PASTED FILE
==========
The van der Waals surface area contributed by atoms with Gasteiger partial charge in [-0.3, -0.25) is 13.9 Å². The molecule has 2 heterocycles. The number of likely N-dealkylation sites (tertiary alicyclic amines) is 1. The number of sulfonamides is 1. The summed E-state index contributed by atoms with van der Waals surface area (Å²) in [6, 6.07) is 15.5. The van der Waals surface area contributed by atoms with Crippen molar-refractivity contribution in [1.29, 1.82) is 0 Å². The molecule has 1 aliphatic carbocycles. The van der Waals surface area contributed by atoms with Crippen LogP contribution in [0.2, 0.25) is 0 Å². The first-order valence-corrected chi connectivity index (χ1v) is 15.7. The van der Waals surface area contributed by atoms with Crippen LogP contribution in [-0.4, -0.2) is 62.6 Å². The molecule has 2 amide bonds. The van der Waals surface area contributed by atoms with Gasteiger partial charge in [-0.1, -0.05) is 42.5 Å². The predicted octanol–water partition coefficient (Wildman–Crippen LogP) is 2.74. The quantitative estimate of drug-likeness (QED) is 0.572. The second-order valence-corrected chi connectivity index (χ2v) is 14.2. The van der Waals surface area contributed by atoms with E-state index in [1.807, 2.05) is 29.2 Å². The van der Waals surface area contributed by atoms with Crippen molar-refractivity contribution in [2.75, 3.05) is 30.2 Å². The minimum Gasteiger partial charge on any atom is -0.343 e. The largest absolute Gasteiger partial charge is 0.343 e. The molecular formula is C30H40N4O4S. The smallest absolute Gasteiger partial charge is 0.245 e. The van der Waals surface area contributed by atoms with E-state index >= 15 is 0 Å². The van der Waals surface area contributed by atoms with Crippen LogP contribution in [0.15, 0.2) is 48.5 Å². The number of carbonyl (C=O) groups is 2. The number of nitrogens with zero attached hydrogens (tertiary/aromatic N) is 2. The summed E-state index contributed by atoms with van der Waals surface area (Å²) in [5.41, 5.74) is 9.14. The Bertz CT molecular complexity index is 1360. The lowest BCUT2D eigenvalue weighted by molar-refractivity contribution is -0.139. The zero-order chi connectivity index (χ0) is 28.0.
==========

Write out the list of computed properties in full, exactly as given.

The van der Waals surface area contributed by atoms with Gasteiger partial charge in [-0.3, -0.25) is 13.9 Å². The molecule has 2 heterocycles. The number of likely N-dealkylation sites (tertiary alicyclic amines) is 1. The number of sulfonamides is 1. The summed E-state index contributed by atoms with van der Waals surface area (Å²) in [6, 6.07) is 15.5. The van der Waals surface area contributed by atoms with Crippen molar-refractivity contribution in [1.29, 1.82) is 0 Å². The molecule has 1 aliphatic carbocycles. The van der Waals surface area contributed by atoms with Crippen LogP contribution in [0.2, 0.25) is 0 Å². The first-order valence-corrected chi connectivity index (χ1v) is 15.7. The van der Waals surface area contributed by atoms with Crippen LogP contribution in [-0.4, -0.2) is 62.6 Å². The molecule has 2 amide bonds. The van der Waals surface area contributed by atoms with Gasteiger partial charge in [-0.1, -0.05) is 42.5 Å². The predicted octanol–water partition coefficient (Wildman–Crippen LogP) is 2.74. The quantitative estimate of drug-likeness (QED) is 0.572. The second-order valence-corrected chi connectivity index (χ2v) is 14.2. The van der Waals surface area contributed by atoms with E-state index in [1.807, 2.05) is 29.2 Å². The van der Waals surface area contributed by atoms with Crippen molar-refractivity contribution in [2.75, 3.05) is 30.2 Å². The minimum Gasteiger partial charge on any atom is -0.343 e. The largest absolute Gasteiger partial charge is 0.343 e. The molecular formula is C30H40N4O4S. The smallest absolute Gasteiger partial charge is 0.245 e. The van der Waals surface area contributed by atoms with E-state index >= 15 is 0 Å². The van der Waals surface area contributed by atoms with Crippen LogP contribution in [0.15, 0.2) is 48.5 Å². The number of carbonyl (C=O) groups is 2. The number of nitrogens with zero attached hydrogens (tertiary/aromatic N) is 2. The summed E-state index contributed by atoms with van der Waals surface area (Å²) in [5.41, 5.74) is 9.14. The Bertz CT molecular complexity index is 1360. The lowest BCUT2D eigenvalue weighted by molar-refractivity contribution is -0.139. The zero-order chi connectivity index (χ0) is 28.0.